Can I believe the Bible? Is the Bible really the inspired Word of God?
Books that answer these common questions with solid truthful evidence are always welcome additions to my home library. I have a great deal of respect for books that strengthen my faith and the faith of my children.
Apologia Educational Ministries has a new line of books out by author Doug Powell, all about Christian apologetics. We were given the opportunity to review three of the books from Powell’s iWitness series this month including: iWitness Biblical Archaeology, New Testament iWitness, and Old Testament iWitness. (Each book retails for $14.)
The iWitness series consists of five softcover books. (In addition to the books we received there is also Jesus iWitness and Resurrection iWitness coming soon.) These books present deep scholarly material to kids in a fun and colorful way. Readers are invited to investigate for themselves as they follow the author and “witness” various sites, artifacts, and examine manuscripts.
The books are full of intricately designed full-color pages and each book is geared towards kids on a reading level of age 11 and up.
Old Testament iWitness
The Old Testament iWitness book explores how the Old Testament came together. It explores who wrote the books and where they came from. Readers discover that the Old Testament is historically accurate as well as the difference between the Hebrew Bible and the Old Testament.
Topics include: Manuscripts, Copying, Canon Criteria, Tanaka, Canon Formation, Septuagint, Torah, Prophets, Documentary Hypothesis, Covenants (And Near East Treaties), Nevi’im, Major Prophets, Minor Prophets, Ketuvi’im, The Scrolls, Wisdom Books, History Books, Intertestamental Period, Apocrypha, Vulgate, Apocrypha Acceptance, Apocrypha Canonization, Dead Sea Scrolls, Archaeology, New Testament, and Timeline.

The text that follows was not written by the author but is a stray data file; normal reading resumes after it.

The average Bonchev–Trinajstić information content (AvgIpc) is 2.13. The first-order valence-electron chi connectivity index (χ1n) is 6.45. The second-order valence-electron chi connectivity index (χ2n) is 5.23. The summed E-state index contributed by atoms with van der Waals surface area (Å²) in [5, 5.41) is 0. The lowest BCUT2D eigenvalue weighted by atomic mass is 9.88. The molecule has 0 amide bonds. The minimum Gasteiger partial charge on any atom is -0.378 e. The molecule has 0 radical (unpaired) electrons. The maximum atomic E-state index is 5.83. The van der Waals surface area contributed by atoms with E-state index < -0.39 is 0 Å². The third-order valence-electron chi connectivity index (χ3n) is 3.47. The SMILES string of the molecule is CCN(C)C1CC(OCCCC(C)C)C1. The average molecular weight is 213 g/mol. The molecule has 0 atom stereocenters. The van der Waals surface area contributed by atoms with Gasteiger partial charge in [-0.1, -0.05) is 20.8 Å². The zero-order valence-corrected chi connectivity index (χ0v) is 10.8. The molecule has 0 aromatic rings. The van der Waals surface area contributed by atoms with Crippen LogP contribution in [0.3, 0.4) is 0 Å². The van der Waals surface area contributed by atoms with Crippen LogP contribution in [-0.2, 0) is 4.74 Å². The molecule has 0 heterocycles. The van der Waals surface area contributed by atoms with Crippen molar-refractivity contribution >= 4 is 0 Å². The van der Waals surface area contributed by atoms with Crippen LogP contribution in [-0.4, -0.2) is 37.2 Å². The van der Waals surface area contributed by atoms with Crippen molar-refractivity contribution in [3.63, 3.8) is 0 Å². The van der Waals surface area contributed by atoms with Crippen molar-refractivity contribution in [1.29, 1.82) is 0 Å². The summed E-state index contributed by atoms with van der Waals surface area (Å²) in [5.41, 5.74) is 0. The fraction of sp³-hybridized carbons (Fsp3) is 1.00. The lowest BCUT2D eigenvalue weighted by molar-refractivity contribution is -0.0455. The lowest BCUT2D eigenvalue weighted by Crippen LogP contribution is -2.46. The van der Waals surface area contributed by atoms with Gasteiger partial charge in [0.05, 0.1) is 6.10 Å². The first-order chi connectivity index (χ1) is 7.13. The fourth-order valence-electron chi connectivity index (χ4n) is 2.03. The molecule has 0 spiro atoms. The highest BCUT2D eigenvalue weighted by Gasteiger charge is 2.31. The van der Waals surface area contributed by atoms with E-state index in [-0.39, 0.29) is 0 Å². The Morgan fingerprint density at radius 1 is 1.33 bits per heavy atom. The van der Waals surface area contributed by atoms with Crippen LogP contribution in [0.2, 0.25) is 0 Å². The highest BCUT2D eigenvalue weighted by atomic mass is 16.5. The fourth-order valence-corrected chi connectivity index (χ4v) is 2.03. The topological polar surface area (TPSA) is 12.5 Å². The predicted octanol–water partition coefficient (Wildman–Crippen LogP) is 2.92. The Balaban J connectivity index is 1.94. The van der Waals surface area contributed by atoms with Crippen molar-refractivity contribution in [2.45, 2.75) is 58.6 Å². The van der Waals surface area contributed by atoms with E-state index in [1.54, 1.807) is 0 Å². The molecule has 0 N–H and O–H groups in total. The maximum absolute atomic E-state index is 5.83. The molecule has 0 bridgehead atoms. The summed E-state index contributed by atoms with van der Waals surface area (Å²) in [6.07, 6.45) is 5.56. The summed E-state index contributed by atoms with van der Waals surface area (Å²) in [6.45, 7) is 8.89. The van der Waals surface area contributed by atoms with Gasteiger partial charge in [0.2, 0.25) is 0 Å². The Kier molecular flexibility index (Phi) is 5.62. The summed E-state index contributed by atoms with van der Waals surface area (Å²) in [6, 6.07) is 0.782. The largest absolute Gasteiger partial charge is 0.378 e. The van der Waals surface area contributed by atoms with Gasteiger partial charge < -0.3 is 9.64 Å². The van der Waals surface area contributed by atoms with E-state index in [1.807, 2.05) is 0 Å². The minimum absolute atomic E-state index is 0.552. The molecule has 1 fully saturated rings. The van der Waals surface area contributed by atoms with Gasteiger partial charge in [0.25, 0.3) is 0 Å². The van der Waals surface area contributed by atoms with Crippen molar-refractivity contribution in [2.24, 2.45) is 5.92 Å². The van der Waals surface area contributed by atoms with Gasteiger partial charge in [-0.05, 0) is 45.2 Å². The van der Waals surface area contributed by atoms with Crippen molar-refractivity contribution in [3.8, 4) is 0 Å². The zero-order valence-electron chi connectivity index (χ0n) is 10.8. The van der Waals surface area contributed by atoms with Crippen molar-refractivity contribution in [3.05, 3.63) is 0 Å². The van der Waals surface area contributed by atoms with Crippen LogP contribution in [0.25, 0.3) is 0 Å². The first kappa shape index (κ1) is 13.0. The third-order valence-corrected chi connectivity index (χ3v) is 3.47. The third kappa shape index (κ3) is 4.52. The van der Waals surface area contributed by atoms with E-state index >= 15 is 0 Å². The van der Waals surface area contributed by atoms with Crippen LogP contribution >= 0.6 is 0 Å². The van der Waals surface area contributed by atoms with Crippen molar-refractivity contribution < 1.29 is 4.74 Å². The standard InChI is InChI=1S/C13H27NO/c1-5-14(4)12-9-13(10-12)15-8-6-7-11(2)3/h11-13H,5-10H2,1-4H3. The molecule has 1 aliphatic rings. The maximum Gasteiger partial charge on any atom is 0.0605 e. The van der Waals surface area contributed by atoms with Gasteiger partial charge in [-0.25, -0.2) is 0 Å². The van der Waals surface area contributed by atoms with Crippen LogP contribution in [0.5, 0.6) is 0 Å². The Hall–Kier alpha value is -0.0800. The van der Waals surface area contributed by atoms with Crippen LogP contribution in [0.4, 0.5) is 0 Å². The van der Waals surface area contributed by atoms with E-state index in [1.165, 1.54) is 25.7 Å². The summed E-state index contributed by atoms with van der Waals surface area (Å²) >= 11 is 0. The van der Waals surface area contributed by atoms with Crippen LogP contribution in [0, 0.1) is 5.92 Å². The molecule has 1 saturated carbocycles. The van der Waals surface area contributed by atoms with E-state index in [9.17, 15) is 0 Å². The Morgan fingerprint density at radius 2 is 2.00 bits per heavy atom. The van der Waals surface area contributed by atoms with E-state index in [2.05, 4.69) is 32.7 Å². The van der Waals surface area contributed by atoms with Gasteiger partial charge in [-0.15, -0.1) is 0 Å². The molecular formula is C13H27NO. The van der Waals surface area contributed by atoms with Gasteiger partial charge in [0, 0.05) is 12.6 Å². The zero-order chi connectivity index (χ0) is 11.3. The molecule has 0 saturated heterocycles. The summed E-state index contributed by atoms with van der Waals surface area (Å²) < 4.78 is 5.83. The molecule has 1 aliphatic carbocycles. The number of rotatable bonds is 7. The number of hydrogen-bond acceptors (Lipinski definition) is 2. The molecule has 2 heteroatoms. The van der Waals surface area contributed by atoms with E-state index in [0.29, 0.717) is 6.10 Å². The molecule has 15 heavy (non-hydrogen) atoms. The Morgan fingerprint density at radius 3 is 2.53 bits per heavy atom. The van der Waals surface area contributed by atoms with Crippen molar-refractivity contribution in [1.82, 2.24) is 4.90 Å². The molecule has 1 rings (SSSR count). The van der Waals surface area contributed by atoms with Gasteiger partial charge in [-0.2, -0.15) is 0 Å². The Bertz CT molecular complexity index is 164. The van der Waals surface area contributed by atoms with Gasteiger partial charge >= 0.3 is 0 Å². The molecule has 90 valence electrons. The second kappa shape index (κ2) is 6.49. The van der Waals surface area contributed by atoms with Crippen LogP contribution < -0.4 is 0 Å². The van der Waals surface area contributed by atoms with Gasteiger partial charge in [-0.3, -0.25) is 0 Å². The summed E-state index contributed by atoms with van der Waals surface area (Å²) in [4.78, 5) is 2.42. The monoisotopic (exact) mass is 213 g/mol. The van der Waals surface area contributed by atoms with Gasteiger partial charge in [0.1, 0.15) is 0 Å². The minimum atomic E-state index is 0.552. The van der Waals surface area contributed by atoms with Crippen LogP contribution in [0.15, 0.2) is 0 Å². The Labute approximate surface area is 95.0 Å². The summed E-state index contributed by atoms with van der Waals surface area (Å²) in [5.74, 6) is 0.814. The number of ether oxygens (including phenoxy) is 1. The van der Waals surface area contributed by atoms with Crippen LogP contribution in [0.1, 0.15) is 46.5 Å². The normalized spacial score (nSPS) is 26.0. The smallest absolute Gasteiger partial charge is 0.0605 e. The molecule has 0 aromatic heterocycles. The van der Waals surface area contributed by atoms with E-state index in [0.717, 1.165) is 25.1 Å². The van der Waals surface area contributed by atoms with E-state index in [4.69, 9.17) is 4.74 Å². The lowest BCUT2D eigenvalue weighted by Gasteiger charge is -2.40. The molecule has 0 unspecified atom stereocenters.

New Testament iWitness
The New Testament iWintess book explores why the church accepted certain groups of writings in the New Testament over others and why the church recognized but did not “pick” the books. It also talks about the church fathers and how the books of the Bible were copied.
Topics include: Councils of Hippo and Carthage, Canon Criteria, Athanasius, Eusebius, Church Fathers, Muratorian Canon, Marcion Canon, The Gospel, The Apostle, Apostolic Fathers, Apostolic Age, Synoptic Problem, Hymns and Creeds, Rejected Books, Canon Certainty, How It Was Copied, Number of Copies, Copying Methods, Differences in the Copies, Manuscript Families, Textual Criticism, and Recovered Text.
iWitness Biblical Archaeology
The iWitness Biblical Archaeology book explores the artifacts, sites, and things that have been left behind that backs the truth of the Bible. This was probably the most exciting book out of the three, for us. The evidence shown in this book either backs up what is found in the Bible or gives us background information to better understand biblical history.
Topics include: The Flood, Looking for Noah’s Ark, Egyptian Chronology, The Exodus, House of David Inscriptions, YHWH Inscriptions, Israel Inscription, Sennacherib’s Siege of Jerusalem – Finds at Nineveh, Sennacherib’s Siege of Jerusalem – Finds at Jerusalem, Old Testament History, Dead Sea Scrolls, Oldest Old Testament Copies, Oldest New Testament Copies, Hadrian and Constantine, Jesus’ Judges, Jesus’ World, Jesus’ World – Jerusalem, New Testament Locations, New Testament Inscriptions, and The Burial Shroud of Jesus.
Usage and Thoughts
My son and I read a few pages of these books each day in the morning as part of our Bible time together. My son is a little younger than the recommended student reading level so I read the pages aloud while my son followed along and looked at the pictures.
Our favorite book was the iWiness Biblical Archaeology. We learned a lot of interesting things from this book and had some good discussions about Noah’s ark and other interesting subjects.
I found the layout of the pages a bit too busy for me. I also found that some of the text in places was difficult to read. My son wasn’t very excited about the subject matter. I’m not sure if it was because he was under the recommended age or if it was just not interesting to him.
I don’t know of many Christian apologetics books for kids so I do think these are a good starting point for a child who wants to learn more about the Bible. I think it’s important for my children to know why they believe what they believe and how to defend their belief system.